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America’s Imperfect Founding

To insist that the founding was perfect is at odds with what the founders themselves thought and wrote in the Federalist Papers.
July 23, 2021
America’s Imperfect Founding
John Trumbull's painting, Declaration of Independence, depicting the five-man drafting committee of the Declaration of Independence presenting their work to the Congress. The painting can be found on the back of the U.S. $2 bill. The original hangs in the US Capitol rotunda. (Photo by Universal History Archive/Getty Images)

The American founding was imperfect. America’s founders weren’t just aware of the point, they insisted on it: “I never expect to see a perfect work from imperfect man.” This bit of wisdom was central to the founding. In contrast, today, Republicans, continuing their departure from any serious understanding of American ideas and history, have taken to insisting that teaching about a flawed founding threatens the very foundations of the republic.

That would be news to the founders, who were often the Constitution’s most perceptive critics. In his closing speech at the Constitutional Convention, the only speech from the Convention to be published at the time, Benjamin Franklin confessed that he “did not entirely approve of this Constitution at the present.” Yet he acknowledged his own fallibility, noting that in time he might come to change his mind, and, given the circumstances, it wasn’t clear the Convention could “do better” than it had. This is no small thing, but inherent in the political philosophy of leading founders. To insist on a perfect founding is to misapprehend the thought of the founders themselves. The founders rejected the notion of a perfect political order. They built from low but solid ground by insisting on imperfection as an inescapable feature of political institutions crafted by human beings. And they built from experience, learning from the past, but knowing full well that the future was likely to require adjustments and improvements to our political institutions.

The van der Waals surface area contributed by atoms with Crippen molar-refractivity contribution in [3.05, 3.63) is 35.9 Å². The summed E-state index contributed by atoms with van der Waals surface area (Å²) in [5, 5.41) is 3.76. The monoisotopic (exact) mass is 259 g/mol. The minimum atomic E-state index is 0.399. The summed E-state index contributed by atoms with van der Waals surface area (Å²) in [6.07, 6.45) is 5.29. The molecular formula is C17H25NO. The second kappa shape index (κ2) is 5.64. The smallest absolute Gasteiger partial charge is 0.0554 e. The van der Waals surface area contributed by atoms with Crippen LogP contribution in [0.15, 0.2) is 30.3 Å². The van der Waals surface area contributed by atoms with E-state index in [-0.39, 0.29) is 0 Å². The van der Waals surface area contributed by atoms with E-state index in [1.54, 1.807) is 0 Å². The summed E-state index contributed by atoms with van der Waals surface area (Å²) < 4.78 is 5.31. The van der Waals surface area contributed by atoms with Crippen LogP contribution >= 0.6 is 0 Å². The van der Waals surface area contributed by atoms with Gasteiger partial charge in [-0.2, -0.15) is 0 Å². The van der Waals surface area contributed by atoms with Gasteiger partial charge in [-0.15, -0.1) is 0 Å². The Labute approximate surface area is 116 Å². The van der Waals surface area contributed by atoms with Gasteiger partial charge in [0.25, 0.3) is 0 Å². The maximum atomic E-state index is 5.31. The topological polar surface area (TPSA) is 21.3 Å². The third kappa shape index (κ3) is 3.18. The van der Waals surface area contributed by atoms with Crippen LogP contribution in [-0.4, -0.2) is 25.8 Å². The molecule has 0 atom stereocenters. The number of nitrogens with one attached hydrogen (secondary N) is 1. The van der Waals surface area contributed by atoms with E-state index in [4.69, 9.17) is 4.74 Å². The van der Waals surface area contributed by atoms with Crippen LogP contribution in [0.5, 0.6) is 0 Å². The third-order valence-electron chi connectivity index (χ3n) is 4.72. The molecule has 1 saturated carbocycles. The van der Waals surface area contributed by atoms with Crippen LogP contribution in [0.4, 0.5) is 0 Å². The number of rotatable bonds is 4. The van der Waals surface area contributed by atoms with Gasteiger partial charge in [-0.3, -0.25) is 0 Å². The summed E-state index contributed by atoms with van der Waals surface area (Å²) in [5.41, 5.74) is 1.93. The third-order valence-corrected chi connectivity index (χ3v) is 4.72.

Championing the Constitution to the citizenry in The Federalist Papers, James Madison insisted we must make a choice for “the GREATER, not the PERFECT good.”  In the closing paper, Alexander Hamilton reiterated the point, noting the Constitution was “the best which our political situation, habits, and opinions will admit.” It is not simply, in Madison’s famous words, that men are not angels. Nor is it, again in Madison’s words, that we cannot always trust that enlightened statesmen will be at the helm. Both points are true. The deeper point echoes Franklin’s insight that perfection is an impossibility in crafting political institutions, which inevitably require compromises that bow to reality. And there will always be gaps between political practices and political aspirations, as well as contingencies that the Constitution’s framers simply did not anticipate.

Adjustments to the Constitution were needed almost immediately. The Twelfth Amendment stipulated separate electoral votes for the president and vice-president after the problematic election of 1800 where Aaron Burr, Thomas Jefferson’s running mate, got the same number of electoral votes as Jefferson throwing the presidential election into the House of Representatives. As the founding generation learned how elections actually operated under the new Constitution, innovations like political parties came to be defended as a necessary constitutional development even if the Constitution had tried to rise above them. Such adjustments were expected to be—and have been—a fairly routine feature of American politics.